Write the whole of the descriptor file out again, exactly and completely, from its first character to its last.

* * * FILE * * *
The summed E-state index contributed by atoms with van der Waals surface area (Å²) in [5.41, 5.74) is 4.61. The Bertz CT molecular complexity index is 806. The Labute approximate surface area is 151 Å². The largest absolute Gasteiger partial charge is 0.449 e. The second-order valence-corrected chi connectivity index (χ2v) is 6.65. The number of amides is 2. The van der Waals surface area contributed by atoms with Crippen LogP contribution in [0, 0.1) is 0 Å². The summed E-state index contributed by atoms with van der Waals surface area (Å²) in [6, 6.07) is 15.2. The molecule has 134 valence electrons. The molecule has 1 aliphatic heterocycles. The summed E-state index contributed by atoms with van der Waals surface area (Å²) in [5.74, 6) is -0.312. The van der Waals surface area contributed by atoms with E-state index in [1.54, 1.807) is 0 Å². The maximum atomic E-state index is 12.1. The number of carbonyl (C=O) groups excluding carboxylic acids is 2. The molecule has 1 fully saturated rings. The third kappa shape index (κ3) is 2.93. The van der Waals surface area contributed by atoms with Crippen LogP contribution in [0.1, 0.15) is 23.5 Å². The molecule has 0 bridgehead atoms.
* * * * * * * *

The summed E-state index contributed by atoms with van der Waals surface area (Å²) in [5.41, 5.74) is 4.61. The Bertz CT molecular complexity index is 806. The Labute approximate surface area is 151 Å². The largest absolute Gasteiger partial charge is 0.449 e. The second-order valence-corrected chi connectivity index (χ2v) is 6.65. The number of amides is 2. The van der Waals surface area contributed by atoms with Crippen LogP contribution in [0, 0.1) is 0 Å². The summed E-state index contributed by atoms with van der Waals surface area (Å²) in [6, 6.07) is 15.2. The molecule has 134 valence electrons. The molecule has 1 aliphatic heterocycles. The summed E-state index contributed by atoms with van der Waals surface area (Å²) in [5.74, 6) is -0.312. The van der Waals surface area contributed by atoms with E-state index in [1.54, 1.807) is 0 Å². The maximum atomic E-state index is 12.1. The number of carbonyl (C=O) groups excluding carboxylic acids is 2. The molecule has 1 fully saturated rings. The third kappa shape index (κ3) is 2.93. The van der Waals surface area contributed by atoms with Crippen LogP contribution in [0.1, 0.15) is 23.5 Å². The molecule has 0 bridgehead atoms.